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Widening the thematic scope without sacrificing too much of the claustrophobia that made the original 1979 Alien universally spooky Prometheus takes the trophy for this summer's most adult-oriented blockbuster entertainment. The movie will leave your mouth agape for its entire runtime first with its majestic exploration of an alien planet and conjectures on the origins of the human race second with its gross-out body horror that leaves no spilled gut to the imagination. Thin characters feel more like pawns in Scott's sci-fi prequel but stunning visuals shocking turns and grand questions more than make up for the shallow ensemble. "Epic" comes in many forms. Prometheus sports all of them.
Based on their discovery of a series of cave drawings all sharing a similar painted design Elizabeth (Noomi Rapace) and Charlie (Logan Marshall-Green) are recruited by Weyland to head a mission to another planet one they believe holds the answers to the creation of life on Earth. Along for the journey are Vickers (Charlize Theron) the ruthless Weyland proxy Janek (Idris Elba) a blue collar captain a slew of faceless scientists and David (Michael Fassbender) HAL 9000-esque resident android who awakens the crew of spaceship Prometheus when they arrive to their destination. Immediately upon descent there's a discovery: a giant mound that's anything but natural. The crew immediately prepares to scope out the scene zipping up high-tech spacesuits jumping in futuristic humvees and heading out to the site. What they discover are the awe-inspiring creations of another race. What they bring back to the ship is what they realize may kill their own.
The first half of Prometheus could be easily mistaken for Steven Spielberg's Alien a sense of wonder glowing from every frame not too unlike Close Encounters. Scott takes full advantage of his fictional settings and imbues them with a reality that makes them even more tantalizing. He shoots the vistas of space and the alien planet like National Geographic porn and savors the interior moments on board the Prometheus full of hologram maps sleeping pods and do-it-yourself surgery modules with the same attention. Prometheus is beautiful shot in immersive 3D that never dampers Dariusz Wolski's sharp photography. Scott's direction seems less interested in the run-or-die scenario set up in the latter half of the film but the film maintains tension and mood from beginning to end. It all just gets a bit…bloodier.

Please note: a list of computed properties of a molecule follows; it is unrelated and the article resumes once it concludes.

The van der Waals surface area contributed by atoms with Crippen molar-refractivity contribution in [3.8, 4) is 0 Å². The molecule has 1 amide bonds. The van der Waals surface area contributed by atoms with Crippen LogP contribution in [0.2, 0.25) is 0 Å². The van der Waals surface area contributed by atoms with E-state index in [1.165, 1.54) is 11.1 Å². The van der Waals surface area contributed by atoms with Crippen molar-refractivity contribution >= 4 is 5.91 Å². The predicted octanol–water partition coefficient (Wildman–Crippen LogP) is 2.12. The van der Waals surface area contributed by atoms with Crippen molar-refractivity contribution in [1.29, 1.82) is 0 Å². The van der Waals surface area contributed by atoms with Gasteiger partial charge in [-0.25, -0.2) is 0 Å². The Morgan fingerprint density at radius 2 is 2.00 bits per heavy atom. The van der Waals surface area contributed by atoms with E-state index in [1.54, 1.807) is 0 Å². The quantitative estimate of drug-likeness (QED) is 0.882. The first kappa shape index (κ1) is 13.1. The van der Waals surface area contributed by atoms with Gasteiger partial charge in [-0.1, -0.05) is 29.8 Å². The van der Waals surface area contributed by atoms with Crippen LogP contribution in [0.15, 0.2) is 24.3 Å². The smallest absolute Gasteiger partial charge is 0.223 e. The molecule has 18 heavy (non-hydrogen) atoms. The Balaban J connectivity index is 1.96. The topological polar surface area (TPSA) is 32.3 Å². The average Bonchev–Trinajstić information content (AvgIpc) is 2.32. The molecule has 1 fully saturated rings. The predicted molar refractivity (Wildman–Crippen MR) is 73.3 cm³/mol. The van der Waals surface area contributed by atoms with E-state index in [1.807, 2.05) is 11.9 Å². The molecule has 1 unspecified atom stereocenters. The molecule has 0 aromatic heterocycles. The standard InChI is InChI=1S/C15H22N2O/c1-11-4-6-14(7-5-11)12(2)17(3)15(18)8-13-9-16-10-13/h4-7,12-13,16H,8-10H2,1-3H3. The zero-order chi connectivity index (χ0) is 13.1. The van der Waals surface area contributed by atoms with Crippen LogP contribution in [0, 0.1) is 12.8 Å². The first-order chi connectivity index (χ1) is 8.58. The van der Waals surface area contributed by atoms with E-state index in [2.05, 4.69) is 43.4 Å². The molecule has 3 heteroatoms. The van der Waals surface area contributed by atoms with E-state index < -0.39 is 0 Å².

Jon Spaihts' and Damon Lindelof's script doesn't do the performers any favors shuffling them to and fro between the ship and the alien construction without much room for development. Reveals are shoehorned in without much setup (one involving Theron's Vickers that's shockingly mishandled) but for the most part the ensemble is ready to chomp into the script's bigger picture conceits. Rapace is a physical performer capable of pulling off a grisly scene involving an alien some sharp objects and a painful procedure (sure to be the scene of the blockbuster season. Among the rest of the crew Fassbender's David stands out as the film's revelatory performance delivering a digestible ambiguity to his mechanical man that playfully toys with expectations from his first entrance. The creature effects in Prometheus will wow you but even Fassbender's smallest gesture can send the mind spinning. The power of his smile packs more of a punch than any facehugger.
Much like Lindelof's Lost Prometheus aims to explore the idea of asking questions and seeking answers and on Scott's scale it's a tremendous unexpected ride. A few ideas introduced to spur action fall to the way side in the logic department but with a clear mission and end point Prometheus works as a sweeping sci-fi that doesn't require choppy editing or endless explosions to keep us on the edge of our seats. Prometheus isn't too far off from the Alien xenomorphs: born from existing DNA of another creature the movie breaks out as its own beast. And it's wilder than ever.